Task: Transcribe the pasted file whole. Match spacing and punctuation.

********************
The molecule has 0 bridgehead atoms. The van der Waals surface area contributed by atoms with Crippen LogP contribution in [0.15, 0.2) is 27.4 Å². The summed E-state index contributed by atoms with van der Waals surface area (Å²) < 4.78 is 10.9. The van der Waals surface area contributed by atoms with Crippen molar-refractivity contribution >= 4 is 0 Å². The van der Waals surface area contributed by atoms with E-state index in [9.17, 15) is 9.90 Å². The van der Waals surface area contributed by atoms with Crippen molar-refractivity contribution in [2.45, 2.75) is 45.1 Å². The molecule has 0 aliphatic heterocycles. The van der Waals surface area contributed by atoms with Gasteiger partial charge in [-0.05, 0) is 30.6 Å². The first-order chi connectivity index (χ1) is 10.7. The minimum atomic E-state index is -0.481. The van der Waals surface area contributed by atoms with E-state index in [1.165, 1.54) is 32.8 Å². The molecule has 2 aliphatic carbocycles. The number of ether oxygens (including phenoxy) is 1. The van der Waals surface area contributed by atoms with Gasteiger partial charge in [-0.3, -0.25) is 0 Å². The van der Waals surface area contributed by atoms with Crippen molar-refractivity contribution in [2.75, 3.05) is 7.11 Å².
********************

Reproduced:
The molecule has 0 bridgehead atoms. The van der Waals surface area contributed by atoms with Crippen LogP contribution in [0.15, 0.2) is 27.4 Å². The summed E-state index contributed by atoms with van der Waals surface area (Å²) < 4.78 is 10.9. The van der Waals surface area contributed by atoms with Crippen molar-refractivity contribution >= 4 is 0 Å². The van der Waals surface area contributed by atoms with E-state index in [9.17, 15) is 9.90 Å². The van der Waals surface area contributed by atoms with Crippen molar-refractivity contribution in [2.45, 2.75) is 45.1 Å². The molecule has 0 aliphatic heterocycles. The van der Waals surface area contributed by atoms with Gasteiger partial charge in [-0.05, 0) is 30.6 Å². The first-order chi connectivity index (χ1) is 10.7. The minimum atomic E-state index is -0.481. The van der Waals surface area contributed by atoms with E-state index in [1.165, 1.54) is 32.8 Å². The molecule has 2 aliphatic carbocycles. The number of ether oxygens (including phenoxy) is 1. The van der Waals surface area contributed by atoms with Gasteiger partial charge in [-0.3, -0.25) is 0 Å². The van der Waals surface area contributed by atoms with Crippen molar-refractivity contribution in [2.75, 3.05) is 7.11 Å².